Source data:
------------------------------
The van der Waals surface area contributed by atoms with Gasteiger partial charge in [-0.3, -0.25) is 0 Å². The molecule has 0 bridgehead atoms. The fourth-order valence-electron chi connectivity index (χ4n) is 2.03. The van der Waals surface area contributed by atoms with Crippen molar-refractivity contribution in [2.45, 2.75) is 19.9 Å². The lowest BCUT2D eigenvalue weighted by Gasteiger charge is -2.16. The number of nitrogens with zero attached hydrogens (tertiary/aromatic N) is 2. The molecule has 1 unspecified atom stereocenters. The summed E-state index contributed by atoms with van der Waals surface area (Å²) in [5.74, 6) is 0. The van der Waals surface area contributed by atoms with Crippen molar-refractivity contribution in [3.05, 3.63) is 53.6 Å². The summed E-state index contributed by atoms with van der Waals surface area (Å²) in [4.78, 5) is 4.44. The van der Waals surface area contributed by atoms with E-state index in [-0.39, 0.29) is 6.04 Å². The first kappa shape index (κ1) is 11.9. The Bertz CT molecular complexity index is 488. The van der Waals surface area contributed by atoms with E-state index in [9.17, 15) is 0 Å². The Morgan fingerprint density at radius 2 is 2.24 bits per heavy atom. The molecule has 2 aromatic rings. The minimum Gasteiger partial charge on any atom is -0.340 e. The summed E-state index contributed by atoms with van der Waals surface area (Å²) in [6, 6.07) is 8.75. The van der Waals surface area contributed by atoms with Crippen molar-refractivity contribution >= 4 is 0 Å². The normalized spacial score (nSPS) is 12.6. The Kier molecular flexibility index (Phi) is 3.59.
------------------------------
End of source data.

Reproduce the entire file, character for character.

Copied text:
The van der Waals surface area contributed by atoms with Gasteiger partial charge in [-0.3, -0.25) is 0 Å². The molecule has 0 bridgehead atoms. The fourth-order valence-electron chi connectivity index (χ4n) is 2.03. The van der Waals surface area contributed by atoms with Crippen molar-refractivity contribution in [2.45, 2.75) is 19.9 Å². The lowest BCUT2D eigenvalue weighted by Gasteiger charge is -2.16. The number of nitrogens with zero attached hydrogens (tertiary/aromatic N) is 2. The molecule has 1 unspecified atom stereocenters. The summed E-state index contributed by atoms with van der Waals surface area (Å²) in [5.74, 6) is 0. The van der Waals surface area contributed by atoms with Crippen molar-refractivity contribution in [3.05, 3.63) is 53.6 Å². The summed E-state index contributed by atoms with van der Waals surface area (Å²) in [4.78, 5) is 4.44. The van der Waals surface area contributed by atoms with E-state index in [-0.39, 0.29) is 6.04 Å². The first kappa shape index (κ1) is 11.9. The Bertz CT molecular complexity index is 488. The van der Waals surface area contributed by atoms with E-state index in [9.17, 15) is 0 Å². The Morgan fingerprint density at radius 2 is 2.24 bits per heavy atom. The molecule has 2 aromatic rings. The minimum Gasteiger partial charge on any atom is -0.340 e. The summed E-state index contributed by atoms with van der Waals surface area (Å²) in [6, 6.07) is 8.75. The van der Waals surface area contributed by atoms with Crippen molar-refractivity contribution >= 4 is 0 Å². The normalized spacial score (nSPS) is 12.6. The Kier molecular flexibility index (Phi) is 3.59.